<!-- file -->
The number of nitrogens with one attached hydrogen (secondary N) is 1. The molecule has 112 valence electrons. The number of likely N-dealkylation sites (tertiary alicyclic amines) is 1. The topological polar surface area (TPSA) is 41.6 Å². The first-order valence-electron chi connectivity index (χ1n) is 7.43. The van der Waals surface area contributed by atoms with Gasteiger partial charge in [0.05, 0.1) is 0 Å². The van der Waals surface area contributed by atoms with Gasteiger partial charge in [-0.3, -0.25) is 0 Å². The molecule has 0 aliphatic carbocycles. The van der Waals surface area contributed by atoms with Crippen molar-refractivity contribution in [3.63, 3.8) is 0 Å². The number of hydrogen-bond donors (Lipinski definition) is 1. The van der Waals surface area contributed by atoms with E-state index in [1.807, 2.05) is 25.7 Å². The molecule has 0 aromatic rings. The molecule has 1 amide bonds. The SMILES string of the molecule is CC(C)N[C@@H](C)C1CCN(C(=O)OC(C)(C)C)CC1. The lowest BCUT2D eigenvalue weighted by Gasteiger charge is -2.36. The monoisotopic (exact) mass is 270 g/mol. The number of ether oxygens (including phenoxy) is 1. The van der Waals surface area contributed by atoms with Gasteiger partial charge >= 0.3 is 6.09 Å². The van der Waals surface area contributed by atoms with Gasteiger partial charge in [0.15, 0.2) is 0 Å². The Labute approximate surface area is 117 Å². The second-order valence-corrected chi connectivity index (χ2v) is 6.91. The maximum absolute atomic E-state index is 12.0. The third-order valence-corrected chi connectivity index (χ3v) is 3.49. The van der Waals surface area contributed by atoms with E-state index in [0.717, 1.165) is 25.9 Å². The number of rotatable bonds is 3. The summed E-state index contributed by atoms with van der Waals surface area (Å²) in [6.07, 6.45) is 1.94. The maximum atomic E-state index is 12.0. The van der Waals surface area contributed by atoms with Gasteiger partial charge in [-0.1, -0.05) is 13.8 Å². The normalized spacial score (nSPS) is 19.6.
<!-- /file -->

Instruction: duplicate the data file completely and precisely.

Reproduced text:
The number of nitrogens with one attached hydrogen (secondary N) is 1. The molecule has 112 valence electrons. The number of likely N-dealkylation sites (tertiary alicyclic amines) is 1. The topological polar surface area (TPSA) is 41.6 Å². The first-order valence-electron chi connectivity index (χ1n) is 7.43. The van der Waals surface area contributed by atoms with Gasteiger partial charge in [0.05, 0.1) is 0 Å². The van der Waals surface area contributed by atoms with Gasteiger partial charge in [-0.3, -0.25) is 0 Å². The molecule has 0 aliphatic carbocycles. The van der Waals surface area contributed by atoms with Crippen molar-refractivity contribution in [3.63, 3.8) is 0 Å². The number of hydrogen-bond donors (Lipinski definition) is 1. The van der Waals surface area contributed by atoms with E-state index in [1.807, 2.05) is 25.7 Å². The molecule has 0 aromatic rings. The molecule has 1 amide bonds. The SMILES string of the molecule is CC(C)N[C@@H](C)C1CCN(C(=O)OC(C)(C)C)CC1. The lowest BCUT2D eigenvalue weighted by Gasteiger charge is -2.36. The monoisotopic (exact) mass is 270 g/mol. The number of ether oxygens (including phenoxy) is 1. The van der Waals surface area contributed by atoms with Gasteiger partial charge >= 0.3 is 6.09 Å². The van der Waals surface area contributed by atoms with Gasteiger partial charge in [0.15, 0.2) is 0 Å². The Labute approximate surface area is 117 Å². The second-order valence-corrected chi connectivity index (χ2v) is 6.91. The maximum absolute atomic E-state index is 12.0. The third-order valence-corrected chi connectivity index (χ3v) is 3.49. The van der Waals surface area contributed by atoms with E-state index in [0.717, 1.165) is 25.9 Å². The number of rotatable bonds is 3. The summed E-state index contributed by atoms with van der Waals surface area (Å²) in [6.07, 6.45) is 1.94. The maximum atomic E-state index is 12.0. The van der Waals surface area contributed by atoms with Gasteiger partial charge in [-0.1, -0.05) is 13.8 Å². The normalized spacial score (nSPS) is 19.6.